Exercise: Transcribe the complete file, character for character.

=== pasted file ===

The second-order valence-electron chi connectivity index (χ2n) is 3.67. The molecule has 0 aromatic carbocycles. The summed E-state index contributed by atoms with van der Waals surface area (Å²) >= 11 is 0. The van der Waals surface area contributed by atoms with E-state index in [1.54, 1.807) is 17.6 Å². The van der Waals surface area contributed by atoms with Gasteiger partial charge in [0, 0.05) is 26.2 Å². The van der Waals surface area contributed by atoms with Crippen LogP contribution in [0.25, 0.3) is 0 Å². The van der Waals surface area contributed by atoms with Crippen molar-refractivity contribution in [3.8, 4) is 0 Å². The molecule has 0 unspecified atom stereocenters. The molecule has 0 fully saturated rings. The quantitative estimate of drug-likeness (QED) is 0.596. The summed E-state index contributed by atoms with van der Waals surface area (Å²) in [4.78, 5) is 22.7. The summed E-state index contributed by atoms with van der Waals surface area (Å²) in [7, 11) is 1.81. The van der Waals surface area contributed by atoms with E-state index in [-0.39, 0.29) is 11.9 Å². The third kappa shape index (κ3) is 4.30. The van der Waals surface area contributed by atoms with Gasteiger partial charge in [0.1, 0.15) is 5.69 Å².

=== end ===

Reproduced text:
The second-order valence-electron chi connectivity index (χ2n) is 3.67. The molecule has 0 aromatic carbocycles. The summed E-state index contributed by atoms with van der Waals surface area (Å²) >= 11 is 0. The van der Waals surface area contributed by atoms with E-state index in [1.54, 1.807) is 17.6 Å². The van der Waals surface area contributed by atoms with Gasteiger partial charge in [0, 0.05) is 26.2 Å². The van der Waals surface area contributed by atoms with Crippen LogP contribution in [0.25, 0.3) is 0 Å². The van der Waals surface area contributed by atoms with Crippen molar-refractivity contribution in [3.8, 4) is 0 Å². The molecule has 0 unspecified atom stereocenters. The molecule has 0 fully saturated rings. The quantitative estimate of drug-likeness (QED) is 0.596. The summed E-state index contributed by atoms with van der Waals surface area (Å²) in [4.78, 5) is 22.7. The summed E-state index contributed by atoms with van der Waals surface area (Å²) in [7, 11) is 1.81. The van der Waals surface area contributed by atoms with E-state index in [-0.39, 0.29) is 11.9 Å². The third kappa shape index (κ3) is 4.30. The van der Waals surface area contributed by atoms with Gasteiger partial charge in [0.1, 0.15) is 5.69 Å².